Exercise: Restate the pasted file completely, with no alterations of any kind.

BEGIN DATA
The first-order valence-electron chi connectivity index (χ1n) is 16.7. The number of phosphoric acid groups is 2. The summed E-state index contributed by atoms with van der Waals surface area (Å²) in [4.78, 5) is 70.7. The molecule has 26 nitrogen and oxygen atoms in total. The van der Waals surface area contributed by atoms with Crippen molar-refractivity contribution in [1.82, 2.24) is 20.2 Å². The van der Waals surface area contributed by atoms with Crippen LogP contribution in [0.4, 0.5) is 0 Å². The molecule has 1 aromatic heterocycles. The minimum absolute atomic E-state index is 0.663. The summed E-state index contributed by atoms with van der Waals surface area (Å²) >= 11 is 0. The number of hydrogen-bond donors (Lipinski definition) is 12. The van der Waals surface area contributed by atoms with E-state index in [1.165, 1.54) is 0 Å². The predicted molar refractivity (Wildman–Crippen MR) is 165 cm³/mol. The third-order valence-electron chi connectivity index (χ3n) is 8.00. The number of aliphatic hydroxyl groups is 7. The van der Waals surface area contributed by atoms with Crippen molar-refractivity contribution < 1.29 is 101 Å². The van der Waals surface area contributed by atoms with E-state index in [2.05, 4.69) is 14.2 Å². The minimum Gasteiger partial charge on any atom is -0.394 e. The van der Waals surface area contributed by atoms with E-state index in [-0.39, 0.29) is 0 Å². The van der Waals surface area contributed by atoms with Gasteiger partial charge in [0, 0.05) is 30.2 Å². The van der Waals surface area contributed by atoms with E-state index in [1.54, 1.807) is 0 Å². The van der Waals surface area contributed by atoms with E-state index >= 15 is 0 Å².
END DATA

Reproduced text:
The first-order valence-electron chi connectivity index (χ1n) is 16.7. The number of phosphoric acid groups is 2. The summed E-state index contributed by atoms with van der Waals surface area (Å²) in [4.78, 5) is 70.7. The molecule has 26 nitrogen and oxygen atoms in total. The van der Waals surface area contributed by atoms with Crippen molar-refractivity contribution in [1.82, 2.24) is 20.2 Å². The van der Waals surface area contributed by atoms with Crippen LogP contribution in [0.4, 0.5) is 0 Å². The molecule has 1 aromatic heterocycles. The minimum absolute atomic E-state index is 0.663. The summed E-state index contributed by atoms with van der Waals surface area (Å²) >= 11 is 0. The number of hydrogen-bond donors (Lipinski definition) is 12. The van der Waals surface area contributed by atoms with E-state index in [1.165, 1.54) is 0 Å². The predicted molar refractivity (Wildman–Crippen MR) is 165 cm³/mol. The third-order valence-electron chi connectivity index (χ3n) is 8.00. The number of aliphatic hydroxyl groups is 7. The van der Waals surface area contributed by atoms with Crippen molar-refractivity contribution < 1.29 is 101 Å². The van der Waals surface area contributed by atoms with E-state index in [2.05, 4.69) is 14.2 Å². The minimum Gasteiger partial charge on any atom is -0.394 e. The van der Waals surface area contributed by atoms with E-state index in [-0.39, 0.29) is 0 Å². The van der Waals surface area contributed by atoms with Gasteiger partial charge in [0, 0.05) is 30.2 Å². The van der Waals surface area contributed by atoms with E-state index in [1.54, 1.807) is 0 Å². The van der Waals surface area contributed by atoms with E-state index >= 15 is 0 Å².